"Behavioral economics is the emerging "secret sauce" for creating incentives to help direct desired behaviors.
Several case studies presented and discussed at Nudging Physicians Toward Value: Incentives in the Era of MACRA-Economics provided health system and payer innovation strategies.
Lets face it, US healthcare spending is out of control. David Blumenthal, MD, MPP and President of The Commonwealth Fund described it best. If we floated our healthcare "spend" out as an island it would be the world's 5th largest economy. Pretty sobering no?
Paying incentives upfront also triggers a behavioral response called loss aversion. A clinician is paid in advance of actual metrics. The "loss aversion" translates into a more focused approach toward quality of care to avoid monetary loss. Think of bundled payments for example.
A variety of behavioral economics concepts have been implemented to determine how to structure incentive payments. Different panel members shared individual incentives vs. group incentives, transparency of incentives, and self directed comparison of peer performance to influence behavior.
Future posts will unpack the specifics of the merit-based incentive payment system (MIPS) and advanced alternative payment models (APMs) but from a topical perspective--they don't seem that different from fee-for-service.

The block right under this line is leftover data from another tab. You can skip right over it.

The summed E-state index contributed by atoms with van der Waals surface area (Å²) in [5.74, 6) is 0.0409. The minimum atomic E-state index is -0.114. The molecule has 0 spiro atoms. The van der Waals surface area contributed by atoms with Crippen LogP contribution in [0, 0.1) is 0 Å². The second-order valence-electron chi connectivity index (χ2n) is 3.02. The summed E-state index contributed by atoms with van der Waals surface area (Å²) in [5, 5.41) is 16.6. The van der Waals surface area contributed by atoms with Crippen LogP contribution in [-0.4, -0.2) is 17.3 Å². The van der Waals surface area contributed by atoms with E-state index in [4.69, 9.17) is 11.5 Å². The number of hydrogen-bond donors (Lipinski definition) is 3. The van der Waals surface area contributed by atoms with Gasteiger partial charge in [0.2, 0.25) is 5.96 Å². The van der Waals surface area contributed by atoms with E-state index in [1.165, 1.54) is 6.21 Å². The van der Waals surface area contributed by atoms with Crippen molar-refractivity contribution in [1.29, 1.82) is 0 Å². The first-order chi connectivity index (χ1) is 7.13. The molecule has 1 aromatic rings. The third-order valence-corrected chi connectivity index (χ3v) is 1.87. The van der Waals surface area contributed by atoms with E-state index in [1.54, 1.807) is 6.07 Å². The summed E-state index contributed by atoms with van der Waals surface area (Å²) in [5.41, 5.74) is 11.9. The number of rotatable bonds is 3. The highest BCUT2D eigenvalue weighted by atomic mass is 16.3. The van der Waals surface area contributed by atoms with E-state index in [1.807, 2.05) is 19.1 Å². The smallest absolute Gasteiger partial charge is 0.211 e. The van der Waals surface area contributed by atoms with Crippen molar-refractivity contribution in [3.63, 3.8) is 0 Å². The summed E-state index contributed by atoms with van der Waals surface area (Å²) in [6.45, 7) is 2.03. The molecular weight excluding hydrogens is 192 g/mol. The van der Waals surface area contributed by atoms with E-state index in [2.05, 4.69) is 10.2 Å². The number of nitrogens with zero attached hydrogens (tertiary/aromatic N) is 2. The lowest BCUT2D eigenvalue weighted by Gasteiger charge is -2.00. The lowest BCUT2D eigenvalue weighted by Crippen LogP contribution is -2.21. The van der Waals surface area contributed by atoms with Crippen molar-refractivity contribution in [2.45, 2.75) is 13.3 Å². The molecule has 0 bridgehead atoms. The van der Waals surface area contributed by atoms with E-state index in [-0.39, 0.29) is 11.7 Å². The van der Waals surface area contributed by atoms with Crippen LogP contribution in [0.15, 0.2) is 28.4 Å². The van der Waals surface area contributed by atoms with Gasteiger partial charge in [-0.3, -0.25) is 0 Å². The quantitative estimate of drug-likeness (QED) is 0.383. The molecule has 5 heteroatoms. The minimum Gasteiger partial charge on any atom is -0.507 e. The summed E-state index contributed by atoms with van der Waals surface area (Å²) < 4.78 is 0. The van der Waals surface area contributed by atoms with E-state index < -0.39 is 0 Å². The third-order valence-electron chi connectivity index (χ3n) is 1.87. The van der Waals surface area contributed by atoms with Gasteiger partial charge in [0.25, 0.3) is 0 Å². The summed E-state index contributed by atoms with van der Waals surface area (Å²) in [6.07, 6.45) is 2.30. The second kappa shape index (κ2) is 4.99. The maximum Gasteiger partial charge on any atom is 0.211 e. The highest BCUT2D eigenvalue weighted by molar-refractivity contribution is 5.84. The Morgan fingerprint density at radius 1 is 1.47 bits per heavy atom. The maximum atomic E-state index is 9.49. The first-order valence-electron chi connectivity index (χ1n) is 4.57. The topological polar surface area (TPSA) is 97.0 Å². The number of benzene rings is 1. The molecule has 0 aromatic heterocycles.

I see a similar conundrum with APMs. Incentive payments can range from tens of thousands to several hundred thousand dollars for specialty care. That amount of money is significant and can drive care to the other extreme. Do physicians with adequate training around evidence quality and high-value care really need cash incentives to make optimal decisions at the point of care? If rationing care brings extra compensation to an individual, group, or hospital--what happens to the patient?
An idea I would like to put forward? Why don't we monitor the fire-hose of marketing messages embedded in clinical trials? How can we improve perception and evaluation of clinical messages? My friend Amy Herman has written a beautiful book about Visual Intelligence that helps me guide discussions about critical thinking and how we communicate evidence in clinical care.
Ellsworth Kelly's beautiful painting Austin, 2015 (exterior rendering) stimulates discussions about what we observe and how we can become better critical thinkers. Take a few minutes to observe the painting.
Observation--the taking in of detail--is objective. Perception--how we interpret what we observe--is subjective. We draw conclusions and make decisions based on our perception, which can be influenced by more than a dozen factors, including education, experience, values, and whether we got a good night's sleep. The better we understand what might alter our perception, the more accurate our observations will be.--BY LEIGH BUCHANAN Editor-at-large, Inc. magazine
Is it possible we are selling clinicians short? Do they really need extreme incentives to "do better" or do they just need better perception and critical thinking tools?
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